CSF being collected after lumbar puncture
(Image from

J Neurol Sci. 2015 Apr 7. pii: S0022-510X(15)00188-4. doi: 10.1016/j.jns.2015.03.041. [Epub ahead of print]
Sako W, Murakami N, Izumi Y, Kaji R.

A reliable test that facilitates the accurate diagnosis of Parkinson's and disorders will help with both, clinical management and therapeutic research. In this context, neurofilament light chain (NFL) is candidate for a biomarker in cerebrospinal fluid (CSF). A comprehensive literature search yielded 4 eligible studies. We expressed between-group difference of NFL concentration in CSF as the standardized mean difference. Four studies involved 166 Parkinson's disease (PD), 116 multiple system atrophy (MSA) and 73 progressive supranuclear palsy (PSP) patients. Patients with MSA showed higher concentration of NFL concentration in CSF than those with PD (standardized mean difference=1.60, P<0.0001). These studies were homogeneous (P=0.17). NFL in CSF in PSP was significantly elevated relative to PD with homogeneous studies (standardized mean difference=2.04, P<0.0001; P=0.99). The present meta-analysis suggested that NFL concentration in CSF in MSA and PSP was significantly increased relative to PD, and that this could help us to separate PD from atypical parkinsonian syndromes.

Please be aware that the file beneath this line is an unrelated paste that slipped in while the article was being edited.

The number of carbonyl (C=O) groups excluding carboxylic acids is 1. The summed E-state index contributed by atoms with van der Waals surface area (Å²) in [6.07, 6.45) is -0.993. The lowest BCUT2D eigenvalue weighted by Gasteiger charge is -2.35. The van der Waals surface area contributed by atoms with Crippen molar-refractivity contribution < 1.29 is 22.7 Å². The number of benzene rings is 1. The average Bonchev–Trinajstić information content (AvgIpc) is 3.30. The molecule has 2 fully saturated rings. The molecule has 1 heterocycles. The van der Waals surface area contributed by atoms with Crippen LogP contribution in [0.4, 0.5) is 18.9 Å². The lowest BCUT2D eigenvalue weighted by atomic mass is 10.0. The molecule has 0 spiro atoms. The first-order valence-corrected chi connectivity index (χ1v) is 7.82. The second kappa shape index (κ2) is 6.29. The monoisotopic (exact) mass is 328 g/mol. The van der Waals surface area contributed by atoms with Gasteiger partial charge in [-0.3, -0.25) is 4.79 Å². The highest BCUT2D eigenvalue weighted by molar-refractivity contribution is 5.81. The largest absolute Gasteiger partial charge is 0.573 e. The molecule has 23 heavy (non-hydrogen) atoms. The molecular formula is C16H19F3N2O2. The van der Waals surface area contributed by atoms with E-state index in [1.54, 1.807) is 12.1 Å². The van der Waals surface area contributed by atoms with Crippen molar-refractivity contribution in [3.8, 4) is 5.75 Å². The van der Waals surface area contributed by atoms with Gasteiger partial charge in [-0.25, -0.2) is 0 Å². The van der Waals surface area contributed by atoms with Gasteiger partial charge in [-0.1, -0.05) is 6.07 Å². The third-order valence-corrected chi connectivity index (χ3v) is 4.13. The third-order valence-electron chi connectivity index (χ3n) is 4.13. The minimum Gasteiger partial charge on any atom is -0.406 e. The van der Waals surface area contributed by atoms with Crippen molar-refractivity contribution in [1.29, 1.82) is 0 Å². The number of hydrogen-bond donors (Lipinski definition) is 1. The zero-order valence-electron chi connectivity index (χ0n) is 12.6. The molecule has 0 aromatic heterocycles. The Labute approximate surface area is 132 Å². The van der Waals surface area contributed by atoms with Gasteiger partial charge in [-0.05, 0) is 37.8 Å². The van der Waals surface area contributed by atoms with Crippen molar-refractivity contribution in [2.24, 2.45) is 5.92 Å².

Tuesday, 14 April 2015

The association between the C282Y and H63D polymorphisms of HFE gene and the risk of Parkinson's disease: A meta-analysis

Iron is an important factor in a number of neurodegenerative diseases including the rare NBIA (neurodegeneration with brain iron accumulation) disorders. In recent years, a potential role for iron in Parkinson's has emerged and even prompted clinical trials of drugs that alter body iron levels. Here are data suggesting a certain gene variant, important in iron handling, appears to protect against Parkinson's...

Iron (source Wikipedia)

Neurosci Lett. 2015 Apr 8. pii: S0304-3940(15)00283-9. doi: 10.1016/j.neulet.2015.04.010. [Epub ahead of print]
Xia J, Xu H, Jiang H, Xie J.